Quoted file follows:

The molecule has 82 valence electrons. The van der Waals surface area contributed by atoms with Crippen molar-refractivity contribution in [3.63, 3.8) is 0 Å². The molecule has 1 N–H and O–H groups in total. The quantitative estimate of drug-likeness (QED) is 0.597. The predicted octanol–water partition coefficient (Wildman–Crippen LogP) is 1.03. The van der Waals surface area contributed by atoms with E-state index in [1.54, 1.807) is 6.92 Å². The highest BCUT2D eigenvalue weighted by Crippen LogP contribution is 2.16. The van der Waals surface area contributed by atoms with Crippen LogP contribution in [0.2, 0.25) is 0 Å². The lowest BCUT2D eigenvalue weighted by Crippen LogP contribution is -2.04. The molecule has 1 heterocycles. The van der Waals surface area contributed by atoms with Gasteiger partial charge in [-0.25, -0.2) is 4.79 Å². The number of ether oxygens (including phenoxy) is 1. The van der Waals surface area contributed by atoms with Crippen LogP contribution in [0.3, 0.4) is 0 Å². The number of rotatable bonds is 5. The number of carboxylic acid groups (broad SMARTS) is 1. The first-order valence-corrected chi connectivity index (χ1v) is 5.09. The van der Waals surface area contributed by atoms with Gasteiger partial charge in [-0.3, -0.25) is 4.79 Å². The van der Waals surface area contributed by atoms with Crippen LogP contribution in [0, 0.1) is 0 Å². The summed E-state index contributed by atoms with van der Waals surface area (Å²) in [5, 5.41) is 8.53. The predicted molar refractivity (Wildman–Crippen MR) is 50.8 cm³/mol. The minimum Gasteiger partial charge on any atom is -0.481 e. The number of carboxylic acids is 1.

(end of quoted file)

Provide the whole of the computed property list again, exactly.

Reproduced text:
The molecule has 82 valence electrons. The van der Waals surface area contributed by atoms with Crippen molar-refractivity contribution in [3.63, 3.8) is 0 Å². The molecule has 1 N–H and O–H groups in total. The quantitative estimate of drug-likeness (QED) is 0.597. The predicted octanol–water partition coefficient (Wildman–Crippen LogP) is 1.03. The van der Waals surface area contributed by atoms with E-state index in [1.54, 1.807) is 6.92 Å². The highest BCUT2D eigenvalue weighted by Crippen LogP contribution is 2.16. The van der Waals surface area contributed by atoms with Crippen LogP contribution in [0.2, 0.25) is 0 Å². The lowest BCUT2D eigenvalue weighted by Crippen LogP contribution is -2.04. The molecule has 1 heterocycles. The van der Waals surface area contributed by atoms with Gasteiger partial charge in [-0.25, -0.2) is 4.79 Å². The number of ether oxygens (including phenoxy) is 1. The van der Waals surface area contributed by atoms with Crippen LogP contribution in [0.3, 0.4) is 0 Å². The number of rotatable bonds is 5. The number of carboxylic acid groups (broad SMARTS) is 1. The first-order valence-corrected chi connectivity index (χ1v) is 5.09. The van der Waals surface area contributed by atoms with Gasteiger partial charge in [-0.3, -0.25) is 4.79 Å². The van der Waals surface area contributed by atoms with Crippen LogP contribution in [0, 0.1) is 0 Å². The summed E-state index contributed by atoms with van der Waals surface area (Å²) in [5, 5.41) is 8.53. The predicted molar refractivity (Wildman–Crippen MR) is 50.8 cm³/mol. The minimum Gasteiger partial charge on any atom is -0.481 e. The number of carboxylic acids is 1.